What goes around comes around. Back in 2016, Lafferty Group suggested that banks should not rush to dispose of their merchant acquiring businesses. Why? The oversight of customer spending extending into the digital and physical sphere provides companies with a wealth of data useful for serving those customers better, a point well understood by the likes of Apple and Alipay. With a handful of deep-pocketed PE firms consolidating big processing organisations, and the rapid move away from cash in some economies, merchant acquiring businesses lately have been turning into multi-billion dollar takeover targets. One of the biggest stories is WorldPay, which was at one stage acquired by RBS through its 2002 takeover of NatWest. RBS was later forced to divest WorldPay as a condition of its £50 billion rescue. WorldPay has changed hands several times since, and its price keeps going up. Now RBS is going back into the acquiring business, doubtless in an effort to tap the new banking push into supporting SME businesses. "Alison Rose, RBS head of commercial and private banking, said 'developing our own merchant acquiring and payments proposition is an important step forward'," reports the FT. "The move is likely to be welcomed by regulators, who are reviewing competition issues in the sector. The Payments Systems Regulator has raised concerns that incumbents have been taking advantage of their dominance to overcharge small businesses." RBS is also launching a digital bank focused on SMEs which is called Mettle.
Metro Bank's cheery demeanour soured a bit this week with weak earnings after some of its biggest customers abandoned the bank following Metro's recent accounting woes. "Metro reported what Investec analyst Ian Gordon described as an 'awful quarter for the bank' after markets closed on Wednesday evening. Metro said news that it had miscategorised large volumes of loans prompted some of its largest customers to pull money out of the bank, driving a four per cent decline in deposits. The stock fell as much as 16 per cent in early trading on Thursday morning, and at publication time shares were down 13 per cent at 674p."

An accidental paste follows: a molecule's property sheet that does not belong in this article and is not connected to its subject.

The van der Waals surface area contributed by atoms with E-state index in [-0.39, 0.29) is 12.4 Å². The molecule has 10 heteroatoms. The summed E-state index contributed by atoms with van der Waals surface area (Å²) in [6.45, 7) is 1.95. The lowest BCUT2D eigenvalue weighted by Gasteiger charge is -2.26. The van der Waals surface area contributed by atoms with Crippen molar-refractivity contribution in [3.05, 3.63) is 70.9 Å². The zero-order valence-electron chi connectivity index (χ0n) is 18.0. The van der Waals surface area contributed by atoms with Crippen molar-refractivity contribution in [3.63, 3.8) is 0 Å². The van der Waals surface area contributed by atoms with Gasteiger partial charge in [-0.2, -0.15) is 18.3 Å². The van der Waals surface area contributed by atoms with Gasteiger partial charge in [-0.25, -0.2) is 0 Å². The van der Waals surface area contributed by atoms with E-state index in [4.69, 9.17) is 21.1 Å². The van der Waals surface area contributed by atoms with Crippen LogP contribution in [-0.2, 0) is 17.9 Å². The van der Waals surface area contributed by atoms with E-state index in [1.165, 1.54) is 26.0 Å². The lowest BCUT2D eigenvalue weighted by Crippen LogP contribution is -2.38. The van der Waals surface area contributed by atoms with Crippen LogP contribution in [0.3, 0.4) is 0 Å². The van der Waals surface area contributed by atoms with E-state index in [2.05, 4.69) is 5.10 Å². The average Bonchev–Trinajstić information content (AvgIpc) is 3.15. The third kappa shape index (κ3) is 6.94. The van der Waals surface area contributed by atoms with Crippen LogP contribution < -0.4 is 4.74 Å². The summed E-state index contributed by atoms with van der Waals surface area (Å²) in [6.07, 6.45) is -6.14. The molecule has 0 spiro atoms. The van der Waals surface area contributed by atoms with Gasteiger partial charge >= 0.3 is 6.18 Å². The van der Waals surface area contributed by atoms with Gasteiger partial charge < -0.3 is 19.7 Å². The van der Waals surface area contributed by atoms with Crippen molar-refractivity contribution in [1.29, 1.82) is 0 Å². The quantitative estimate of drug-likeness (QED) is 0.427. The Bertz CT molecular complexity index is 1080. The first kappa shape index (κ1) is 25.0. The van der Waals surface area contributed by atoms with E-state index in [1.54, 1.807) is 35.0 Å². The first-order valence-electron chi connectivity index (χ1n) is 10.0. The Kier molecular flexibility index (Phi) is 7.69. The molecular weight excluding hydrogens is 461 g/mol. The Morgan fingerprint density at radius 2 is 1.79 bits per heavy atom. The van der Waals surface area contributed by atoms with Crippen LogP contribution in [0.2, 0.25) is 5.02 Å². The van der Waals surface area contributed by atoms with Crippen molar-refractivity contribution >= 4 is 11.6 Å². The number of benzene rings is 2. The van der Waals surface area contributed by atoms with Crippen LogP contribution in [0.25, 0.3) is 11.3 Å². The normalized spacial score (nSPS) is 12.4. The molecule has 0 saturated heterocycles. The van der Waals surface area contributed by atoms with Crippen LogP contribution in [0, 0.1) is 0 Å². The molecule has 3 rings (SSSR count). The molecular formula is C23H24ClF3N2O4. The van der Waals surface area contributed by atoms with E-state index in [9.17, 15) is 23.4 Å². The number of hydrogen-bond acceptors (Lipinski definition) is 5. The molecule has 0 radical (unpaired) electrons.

For a lot of banks, blockchain is a big scary monster that was birthed from the dont-even-talk-about-it phenomenon that is bitcoin. But blockchain, as predicted by those who actually understood it, is an enabler of open banking with digital identity at the heart of the system. Say goodbye soon to the atrocious notion of using Facebook or Google to sign in to other services. Five Canadian banks have signed up for SecureKey's blockchain-based digital identity service, reports Bloomberg. "The network is built on collaboration between banks, telecom firms and credit agencies, and SecureKey Chief Executive Officer Greg Wolfond said he expects Verified.Me to be used by consumers to prove their identities to access health records, open accounts at banks and telephone companies, and get government services by the end of this year," reports Bloomberg. "Everything from being able to see your health records in a secure way, being able to open a new bank account, being able to get a new phone -- all this stuff that's so time-consuming and painful is going to get easier for consumers," Wolfond said in an interview. He added that citizens are going to be able to share their data in a secure and trusted way that was previous not possible. The Scandinavian countries are also pushing strongly for digital identity to be bank-led, though are not depending on blockchain.
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